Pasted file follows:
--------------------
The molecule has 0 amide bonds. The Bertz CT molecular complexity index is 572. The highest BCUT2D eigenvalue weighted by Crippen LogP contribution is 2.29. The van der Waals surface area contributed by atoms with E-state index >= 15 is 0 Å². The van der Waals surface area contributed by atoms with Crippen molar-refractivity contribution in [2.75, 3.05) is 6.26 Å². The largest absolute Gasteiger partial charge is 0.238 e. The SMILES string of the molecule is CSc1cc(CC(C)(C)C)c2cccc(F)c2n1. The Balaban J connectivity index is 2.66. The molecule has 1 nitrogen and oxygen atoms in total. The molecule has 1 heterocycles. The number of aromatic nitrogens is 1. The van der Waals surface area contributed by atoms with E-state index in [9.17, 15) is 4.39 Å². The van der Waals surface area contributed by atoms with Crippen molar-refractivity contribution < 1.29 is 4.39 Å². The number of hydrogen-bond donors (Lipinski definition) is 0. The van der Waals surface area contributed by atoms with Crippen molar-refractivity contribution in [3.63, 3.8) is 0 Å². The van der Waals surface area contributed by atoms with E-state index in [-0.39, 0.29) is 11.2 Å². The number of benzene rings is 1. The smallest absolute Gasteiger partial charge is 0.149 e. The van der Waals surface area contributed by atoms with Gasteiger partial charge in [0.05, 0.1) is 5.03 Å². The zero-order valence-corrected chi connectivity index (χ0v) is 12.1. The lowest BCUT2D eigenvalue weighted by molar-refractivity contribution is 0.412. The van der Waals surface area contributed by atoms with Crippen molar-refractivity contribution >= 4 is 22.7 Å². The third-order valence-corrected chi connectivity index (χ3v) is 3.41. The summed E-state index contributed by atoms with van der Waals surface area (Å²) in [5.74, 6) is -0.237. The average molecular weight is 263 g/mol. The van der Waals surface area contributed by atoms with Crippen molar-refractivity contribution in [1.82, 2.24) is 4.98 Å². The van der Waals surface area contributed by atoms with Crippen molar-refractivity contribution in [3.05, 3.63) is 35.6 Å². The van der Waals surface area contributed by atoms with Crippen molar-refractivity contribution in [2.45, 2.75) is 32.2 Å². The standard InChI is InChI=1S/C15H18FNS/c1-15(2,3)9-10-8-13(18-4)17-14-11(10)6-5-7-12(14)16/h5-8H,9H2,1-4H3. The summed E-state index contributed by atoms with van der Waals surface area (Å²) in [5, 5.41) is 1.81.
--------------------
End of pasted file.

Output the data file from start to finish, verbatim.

The molecule has 0 amide bonds. The Bertz CT molecular complexity index is 572. The highest BCUT2D eigenvalue weighted by Crippen LogP contribution is 2.29. The van der Waals surface area contributed by atoms with E-state index >= 15 is 0 Å². The van der Waals surface area contributed by atoms with Crippen molar-refractivity contribution in [2.75, 3.05) is 6.26 Å². The largest absolute Gasteiger partial charge is 0.238 e. The SMILES string of the molecule is CSc1cc(CC(C)(C)C)c2cccc(F)c2n1. The Balaban J connectivity index is 2.66. The molecule has 1 nitrogen and oxygen atoms in total. The molecule has 1 heterocycles. The number of aromatic nitrogens is 1. The van der Waals surface area contributed by atoms with E-state index in [9.17, 15) is 4.39 Å². The van der Waals surface area contributed by atoms with Crippen molar-refractivity contribution < 1.29 is 4.39 Å². The number of hydrogen-bond donors (Lipinski definition) is 0. The van der Waals surface area contributed by atoms with Crippen molar-refractivity contribution in [3.63, 3.8) is 0 Å². The van der Waals surface area contributed by atoms with E-state index in [-0.39, 0.29) is 11.2 Å². The number of benzene rings is 1. The smallest absolute Gasteiger partial charge is 0.149 e. The van der Waals surface area contributed by atoms with Gasteiger partial charge in [0.05, 0.1) is 5.03 Å². The zero-order valence-corrected chi connectivity index (χ0v) is 12.1. The lowest BCUT2D eigenvalue weighted by molar-refractivity contribution is 0.412. The van der Waals surface area contributed by atoms with Crippen molar-refractivity contribution >= 4 is 22.7 Å². The third-order valence-corrected chi connectivity index (χ3v) is 3.41. The summed E-state index contributed by atoms with van der Waals surface area (Å²) in [5.74, 6) is -0.237. The average molecular weight is 263 g/mol. The van der Waals surface area contributed by atoms with Crippen molar-refractivity contribution in [1.82, 2.24) is 4.98 Å². The van der Waals surface area contributed by atoms with Crippen molar-refractivity contribution in [3.05, 3.63) is 35.6 Å². The van der Waals surface area contributed by atoms with Crippen molar-refractivity contribution in [2.45, 2.75) is 32.2 Å². The standard InChI is InChI=1S/C15H18FNS/c1-15(2,3)9-10-8-13(18-4)17-14-11(10)6-5-7-12(14)16/h5-8H,9H2,1-4H3. The summed E-state index contributed by atoms with van der Waals surface area (Å²) in [5, 5.41) is 1.81.